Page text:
Gun-control advocates lambasted Sen. Joe Manchin (D., W.Va.) after he said on Tuesday he would not support the gun-control bills the House passed in early March.
Two prominent liberals slammed the West Virginia Democrat as ineffective and heartless for refusing to end the filibuster or support the two gun-control bills being considered by the Senate. March For Our Lives founder David Hogg and MSNBC host Rachel Maddow laid into Manchin and even vowed to end his political career.
"I hope Joe Manchin enjoys his last term," Hogg, an aspiring pillow entrepreneur, tweeted on Wednesday.
It is unlikely that any Democrat other than Manchin would stand a chance in a state-wide election in West Virginia, which Donald Trump carried by around 40 percentage points in both 2016 and 2020. Manchin, who was previously the state's governor, narrowly held on to the seat for Democrats in 2018."
Manchin told CNN he does not support the legislation to allow the FBI to further delay gun sales without providing a reason. While Manchin said he would support a bill to extend background checks to nearly all private sales, he opposed the House bill, which would require such checks for private gun transfers that do not involve money. Manchin's no-vote would deal a blow to gun-control efforts in the evenly divided Senate, enraging Maddow, Hogg, and other activists.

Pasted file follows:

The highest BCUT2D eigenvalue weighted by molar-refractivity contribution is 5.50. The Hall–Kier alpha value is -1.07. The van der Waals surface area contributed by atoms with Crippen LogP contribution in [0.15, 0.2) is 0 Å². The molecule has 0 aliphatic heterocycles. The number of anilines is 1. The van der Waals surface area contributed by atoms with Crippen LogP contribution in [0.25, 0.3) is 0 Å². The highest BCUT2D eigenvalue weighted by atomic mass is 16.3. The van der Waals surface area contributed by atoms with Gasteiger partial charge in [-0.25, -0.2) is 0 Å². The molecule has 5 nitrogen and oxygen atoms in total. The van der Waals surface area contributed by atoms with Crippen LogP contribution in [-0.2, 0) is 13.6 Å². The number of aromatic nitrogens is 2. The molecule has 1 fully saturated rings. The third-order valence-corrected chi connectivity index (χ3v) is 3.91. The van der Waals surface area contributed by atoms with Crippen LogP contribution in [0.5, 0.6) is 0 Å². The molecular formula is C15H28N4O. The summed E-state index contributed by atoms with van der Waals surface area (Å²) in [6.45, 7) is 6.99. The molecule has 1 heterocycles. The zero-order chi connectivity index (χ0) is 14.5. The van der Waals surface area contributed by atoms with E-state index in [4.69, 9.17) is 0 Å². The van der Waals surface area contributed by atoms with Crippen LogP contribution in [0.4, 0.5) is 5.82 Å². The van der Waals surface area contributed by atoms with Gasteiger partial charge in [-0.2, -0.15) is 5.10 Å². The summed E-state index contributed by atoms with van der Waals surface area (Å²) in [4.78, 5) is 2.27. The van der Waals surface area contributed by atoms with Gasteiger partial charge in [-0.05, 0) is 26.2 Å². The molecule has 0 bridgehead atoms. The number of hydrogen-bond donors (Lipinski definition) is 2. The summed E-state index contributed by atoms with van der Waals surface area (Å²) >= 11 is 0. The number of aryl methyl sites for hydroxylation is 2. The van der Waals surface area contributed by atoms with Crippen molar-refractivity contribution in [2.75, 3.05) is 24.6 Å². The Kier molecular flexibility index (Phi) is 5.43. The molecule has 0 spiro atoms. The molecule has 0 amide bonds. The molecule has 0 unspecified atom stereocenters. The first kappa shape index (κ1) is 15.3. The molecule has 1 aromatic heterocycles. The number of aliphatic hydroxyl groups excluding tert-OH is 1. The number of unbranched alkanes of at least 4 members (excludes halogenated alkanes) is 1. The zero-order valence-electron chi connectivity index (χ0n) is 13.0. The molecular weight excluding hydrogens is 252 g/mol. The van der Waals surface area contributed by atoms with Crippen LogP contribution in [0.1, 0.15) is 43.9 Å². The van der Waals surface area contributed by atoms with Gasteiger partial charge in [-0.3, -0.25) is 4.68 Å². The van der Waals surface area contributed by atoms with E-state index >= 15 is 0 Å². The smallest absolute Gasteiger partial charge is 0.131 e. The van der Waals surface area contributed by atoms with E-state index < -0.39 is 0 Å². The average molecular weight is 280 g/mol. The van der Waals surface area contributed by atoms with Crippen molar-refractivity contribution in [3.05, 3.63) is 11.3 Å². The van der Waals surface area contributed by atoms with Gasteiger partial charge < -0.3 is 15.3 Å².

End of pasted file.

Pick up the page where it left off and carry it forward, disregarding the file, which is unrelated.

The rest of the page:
"The United States Senate does not work in large part because of Democrats like Joe Manchin," Maddow said on her show Tuesday night. "He personally will stop the whole country from getting any substantive relief from this thing that plagues us still."
"Eleven senators are more worried about their elections than the next shooting," Hogg said. "Blood is on the hands of those who love power more than our children."
Maddow also echoed the calls of prominent Democrats who used the recent mass shooting in Colorado to advocate for the end of the filibuster, which requires 60 votes to advance legislation. She accused Manchin of being beholden to the NRA despite garnering a D rating from the group, which actively campaigned against him in his last election.
"Even now, with the NRA almost dissolved in disgrace and in bankruptcy, instead of doing what he says he wants to do, he will do what the NRA wants instead," Maddow said.
Manchin said he does still support expanding the background-check system—a measure that he introduced with Sen. Pat Toomey (R., Pa.) in 2013.
"The most reasonable responsible gun piece of legislation [is] called Gun Sense, which is basically saying that commercial transactions should be background-checked," Manchin told CNN. "Commercial, you don't know a person. If I know a person, no."
While the backlash may damage Manchin's standing with gun-control advocates, attacks from Maddow and Hogg are likely to improve his standing with less-liberal voters in West Virginia.